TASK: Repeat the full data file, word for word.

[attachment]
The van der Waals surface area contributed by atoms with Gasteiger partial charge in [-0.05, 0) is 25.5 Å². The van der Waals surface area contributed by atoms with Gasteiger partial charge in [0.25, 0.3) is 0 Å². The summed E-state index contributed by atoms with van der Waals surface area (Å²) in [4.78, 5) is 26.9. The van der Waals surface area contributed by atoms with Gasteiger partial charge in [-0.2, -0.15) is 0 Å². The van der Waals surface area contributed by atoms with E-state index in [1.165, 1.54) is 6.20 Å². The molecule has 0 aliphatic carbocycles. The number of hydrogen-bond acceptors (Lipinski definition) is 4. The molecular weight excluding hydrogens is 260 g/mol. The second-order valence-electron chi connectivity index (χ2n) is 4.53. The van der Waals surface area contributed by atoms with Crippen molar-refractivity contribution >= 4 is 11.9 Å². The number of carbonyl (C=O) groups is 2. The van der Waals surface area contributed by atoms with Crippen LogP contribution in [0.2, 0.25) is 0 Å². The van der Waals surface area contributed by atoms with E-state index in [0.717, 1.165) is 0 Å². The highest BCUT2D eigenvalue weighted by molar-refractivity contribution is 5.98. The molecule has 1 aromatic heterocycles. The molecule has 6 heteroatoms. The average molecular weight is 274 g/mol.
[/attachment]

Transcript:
The van der Waals surface area contributed by atoms with Gasteiger partial charge in [-0.05, 0) is 25.5 Å². The van der Waals surface area contributed by atoms with Gasteiger partial charge in [0.25, 0.3) is 0 Å². The summed E-state index contributed by atoms with van der Waals surface area (Å²) in [4.78, 5) is 26.9. The van der Waals surface area contributed by atoms with Gasteiger partial charge in [-0.2, -0.15) is 0 Å². The van der Waals surface area contributed by atoms with E-state index in [1.165, 1.54) is 6.20 Å². The molecule has 0 aliphatic carbocycles. The number of hydrogen-bond acceptors (Lipinski definition) is 4. The molecular weight excluding hydrogens is 260 g/mol. The second-order valence-electron chi connectivity index (χ2n) is 4.53. The van der Waals surface area contributed by atoms with Crippen molar-refractivity contribution >= 4 is 11.9 Å². The number of carbonyl (C=O) groups is 2. The van der Waals surface area contributed by atoms with Crippen LogP contribution in [0.2, 0.25) is 0 Å². The van der Waals surface area contributed by atoms with E-state index in [0.717, 1.165) is 0 Å². The highest BCUT2D eigenvalue weighted by molar-refractivity contribution is 5.98. The molecule has 1 aromatic heterocycles. The molecule has 6 heteroatoms. The average molecular weight is 274 g/mol.